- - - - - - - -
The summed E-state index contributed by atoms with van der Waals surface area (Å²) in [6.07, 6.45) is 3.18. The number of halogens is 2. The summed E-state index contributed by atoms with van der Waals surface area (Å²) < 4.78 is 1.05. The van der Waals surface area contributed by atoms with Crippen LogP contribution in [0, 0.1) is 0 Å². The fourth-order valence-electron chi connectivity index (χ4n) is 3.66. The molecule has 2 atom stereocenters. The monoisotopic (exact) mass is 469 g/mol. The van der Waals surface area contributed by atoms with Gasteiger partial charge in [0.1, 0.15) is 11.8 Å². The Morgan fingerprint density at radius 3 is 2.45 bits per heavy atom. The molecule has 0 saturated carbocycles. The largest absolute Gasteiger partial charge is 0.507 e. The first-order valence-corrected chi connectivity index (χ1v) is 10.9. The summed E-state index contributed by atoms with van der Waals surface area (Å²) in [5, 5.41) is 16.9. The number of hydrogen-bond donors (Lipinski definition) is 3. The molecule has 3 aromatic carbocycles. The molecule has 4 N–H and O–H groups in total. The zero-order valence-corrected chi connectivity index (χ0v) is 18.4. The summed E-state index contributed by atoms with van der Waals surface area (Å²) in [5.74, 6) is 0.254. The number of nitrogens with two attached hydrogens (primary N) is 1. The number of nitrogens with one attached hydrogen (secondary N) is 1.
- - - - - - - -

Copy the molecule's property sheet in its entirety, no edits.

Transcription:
The summed E-state index contributed by atoms with van der Waals surface area (Å²) in [6.07, 6.45) is 3.18. The number of halogens is 2. The summed E-state index contributed by atoms with van der Waals surface area (Å²) < 4.78 is 1.05. The van der Waals surface area contributed by atoms with Crippen LogP contribution in [0, 0.1) is 0 Å². The fourth-order valence-electron chi connectivity index (χ4n) is 3.66. The molecule has 2 atom stereocenters. The monoisotopic (exact) mass is 469 g/mol. The van der Waals surface area contributed by atoms with Gasteiger partial charge in [0.1, 0.15) is 11.8 Å². The Morgan fingerprint density at radius 3 is 2.45 bits per heavy atom. The molecule has 0 saturated carbocycles. The largest absolute Gasteiger partial charge is 0.507 e. The first-order valence-corrected chi connectivity index (χ1v) is 10.9. The summed E-state index contributed by atoms with van der Waals surface area (Å²) in [5, 5.41) is 16.9. The number of hydrogen-bond donors (Lipinski definition) is 3. The molecule has 3 aromatic carbocycles. The molecule has 4 N–H and O–H groups in total. The zero-order valence-corrected chi connectivity index (χ0v) is 18.4. The summed E-state index contributed by atoms with van der Waals surface area (Å²) in [5.74, 6) is 0.254. The number of nitrogens with two attached hydrogens (primary N) is 1. The number of nitrogens with one attached hydrogen (secondary N) is 1.